Irving Berlin’s songs live on to this day as some of the greatest songs in the Great American Songbook. And, unusually for the time, Irving Berlin wrote both lyrics and music.

Of all his great songs, which include classics like “White Christmas”, “Cheek To Cheek” and “There’s No Business Like Show Business”, “Puttin’ On The Ritz” is possibly my favourite.

The music is infectious and Irving Berlin’s lyrics for “Puttin’ On The Ritz” almost rival the satirical insight of Lorenz Hart, my all-time favourite lyricist, and even deploys the complex “rhymes within rhymes” technique of which Lorenz Hart was such a master.

But second only to Lorenz Hart, there aren’t many other lyrics as good as this…

I wish I had enough technical musical knowledge to explain the complexities of the music which underpins “Puttin’ On The Ritz”, but I’m afraid you’ll have to find that elsewhere.

All I can say is that there is nothing conventional or same ol’, same ol’ about this Irving Berlin composition. There’s not the slightest chance you’ll mistake this song for any other. It’s one of the very few songs which really do deserve to be called “iconic”.

The musical complexity does make a lot more sense when you know the song was originally written for a big stage number with dozens of dancers riding a complex, ever-shifting rhythm much as an expert surfer might ride a big wave hurtling towards the shoreline.

The combination of music and lyrics makes “Puttin’ On The Ritz” my very favourite Irving Berlin song, and one of my favourite songs of all-time (at least in its 1946 version).

The satire, the observational comedy, the sharp, ever-changing rhythm, the way the song builds to exactly the sort of climax you’d expect to find for a big show tune on Broadway or in the West End makes it a song that’s hard to beat.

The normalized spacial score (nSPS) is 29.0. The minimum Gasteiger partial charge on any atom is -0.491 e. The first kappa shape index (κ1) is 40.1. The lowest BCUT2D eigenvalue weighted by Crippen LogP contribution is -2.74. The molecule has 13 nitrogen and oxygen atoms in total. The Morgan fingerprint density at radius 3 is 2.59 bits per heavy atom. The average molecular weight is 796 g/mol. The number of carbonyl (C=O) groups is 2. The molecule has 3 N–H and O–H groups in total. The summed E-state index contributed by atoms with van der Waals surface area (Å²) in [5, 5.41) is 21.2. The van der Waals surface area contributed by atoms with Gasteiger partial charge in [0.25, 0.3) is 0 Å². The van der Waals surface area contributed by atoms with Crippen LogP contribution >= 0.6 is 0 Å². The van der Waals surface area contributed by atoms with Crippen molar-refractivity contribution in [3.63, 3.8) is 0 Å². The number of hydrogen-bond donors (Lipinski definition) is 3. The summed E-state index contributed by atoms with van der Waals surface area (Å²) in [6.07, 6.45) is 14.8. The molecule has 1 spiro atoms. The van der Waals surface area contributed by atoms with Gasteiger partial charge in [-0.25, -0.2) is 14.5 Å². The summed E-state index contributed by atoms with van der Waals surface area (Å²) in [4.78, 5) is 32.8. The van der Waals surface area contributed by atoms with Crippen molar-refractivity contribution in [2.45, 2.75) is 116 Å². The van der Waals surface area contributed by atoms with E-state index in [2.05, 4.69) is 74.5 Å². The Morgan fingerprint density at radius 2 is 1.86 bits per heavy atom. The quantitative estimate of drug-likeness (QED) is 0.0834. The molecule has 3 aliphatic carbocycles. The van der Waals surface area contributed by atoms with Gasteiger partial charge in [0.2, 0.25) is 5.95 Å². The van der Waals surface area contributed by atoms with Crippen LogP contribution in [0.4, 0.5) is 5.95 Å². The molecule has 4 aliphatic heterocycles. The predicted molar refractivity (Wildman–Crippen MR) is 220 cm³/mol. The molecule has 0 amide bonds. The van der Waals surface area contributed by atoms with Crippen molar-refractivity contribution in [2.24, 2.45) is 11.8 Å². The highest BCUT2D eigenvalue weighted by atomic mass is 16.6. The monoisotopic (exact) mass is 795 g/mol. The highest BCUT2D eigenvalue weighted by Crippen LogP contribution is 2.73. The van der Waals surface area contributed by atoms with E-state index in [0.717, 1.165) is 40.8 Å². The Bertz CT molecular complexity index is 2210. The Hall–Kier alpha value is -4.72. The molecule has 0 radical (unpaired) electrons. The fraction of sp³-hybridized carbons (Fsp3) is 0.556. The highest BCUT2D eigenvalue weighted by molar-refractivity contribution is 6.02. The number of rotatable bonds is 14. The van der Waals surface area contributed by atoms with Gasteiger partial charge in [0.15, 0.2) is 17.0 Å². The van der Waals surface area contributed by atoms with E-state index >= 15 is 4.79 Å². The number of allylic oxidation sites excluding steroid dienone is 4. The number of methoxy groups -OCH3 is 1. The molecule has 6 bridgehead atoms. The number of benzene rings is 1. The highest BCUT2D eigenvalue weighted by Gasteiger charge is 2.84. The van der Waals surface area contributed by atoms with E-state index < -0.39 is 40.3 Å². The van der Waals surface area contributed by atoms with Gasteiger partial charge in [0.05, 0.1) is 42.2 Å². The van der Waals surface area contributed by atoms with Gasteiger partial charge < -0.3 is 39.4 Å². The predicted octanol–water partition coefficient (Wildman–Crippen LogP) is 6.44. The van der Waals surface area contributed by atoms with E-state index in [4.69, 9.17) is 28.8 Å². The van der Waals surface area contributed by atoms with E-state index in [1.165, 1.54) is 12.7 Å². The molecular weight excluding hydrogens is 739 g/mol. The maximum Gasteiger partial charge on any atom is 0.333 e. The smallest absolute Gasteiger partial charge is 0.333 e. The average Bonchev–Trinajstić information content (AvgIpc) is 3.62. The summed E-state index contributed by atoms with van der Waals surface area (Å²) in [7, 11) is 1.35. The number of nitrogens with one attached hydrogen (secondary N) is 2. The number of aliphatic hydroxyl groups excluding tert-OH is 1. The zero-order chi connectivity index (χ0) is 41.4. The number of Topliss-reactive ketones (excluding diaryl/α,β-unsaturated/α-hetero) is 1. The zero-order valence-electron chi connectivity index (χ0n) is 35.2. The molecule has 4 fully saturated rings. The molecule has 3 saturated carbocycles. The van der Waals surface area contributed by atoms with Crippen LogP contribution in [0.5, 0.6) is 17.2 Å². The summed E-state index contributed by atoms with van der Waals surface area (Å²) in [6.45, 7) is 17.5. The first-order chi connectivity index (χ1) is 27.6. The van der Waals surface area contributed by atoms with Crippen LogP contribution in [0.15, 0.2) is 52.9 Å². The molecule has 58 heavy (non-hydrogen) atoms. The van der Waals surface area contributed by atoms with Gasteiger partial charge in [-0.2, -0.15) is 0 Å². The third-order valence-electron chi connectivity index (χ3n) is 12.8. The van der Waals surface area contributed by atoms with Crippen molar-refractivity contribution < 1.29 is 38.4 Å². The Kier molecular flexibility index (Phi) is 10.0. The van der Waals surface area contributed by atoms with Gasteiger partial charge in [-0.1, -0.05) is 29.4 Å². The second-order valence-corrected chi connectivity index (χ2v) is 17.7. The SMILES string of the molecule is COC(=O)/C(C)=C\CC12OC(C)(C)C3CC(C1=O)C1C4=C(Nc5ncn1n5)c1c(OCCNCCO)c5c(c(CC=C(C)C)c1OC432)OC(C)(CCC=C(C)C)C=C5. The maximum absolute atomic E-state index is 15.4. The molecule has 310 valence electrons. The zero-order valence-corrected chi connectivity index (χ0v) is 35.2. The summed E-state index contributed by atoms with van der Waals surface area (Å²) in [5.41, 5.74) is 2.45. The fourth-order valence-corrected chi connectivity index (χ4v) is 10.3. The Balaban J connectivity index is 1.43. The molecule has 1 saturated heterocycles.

That’s also why “Puttin’ On The Ritz” never fails to cheer me up when I’m feeling down. In a couple of minutes I get Irving Berlin at the peak of his songwriting skills, Fred Astaire at his best on the dance floor and memories of those Saturday afternoons with my grandad, back when the world seemed a much safer place.

If you need cheering up at the moment, you could do a lot worse than treat yourself with a couple of minutes in the company of “Puttin’ On The Ritz”…

(PS: keep scrolling for an extra special treat after the video…)

https://open.spotify.com/track/2jHa7Aubqjj58xXMNTkGqM

Having spoken a lot about Fred Astaire above, it’s worth mentioning that, wonderful dancer though he was, without dance partners of at least the same calibre, we probably wouldn’t remember him nearly as much as we do today.

Let’s not forget, as the old quip goes, Ginger Rogers did everything Fred Astaire did, but backwards and in high heels.

Here’s one of their most famous dance routines…by happy coincidence, to another Irving Berlin song — this time “Cheek To Cheek”…

There’s wonderful mastery from, both Fred and Ginger right through this clip, but in many ways my favourite piece is right at the end when they unwind from the main feature to lean casually against the wall. Just look at the controlled elegance with which they make the transition as the music fades away.

Those few seconds always bring a lump to my throat, it’s so exquisite…

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Without words, it’s just a nice tune. Add words — now you’ve got a song. And songs can change your world. I write about some that changed mine.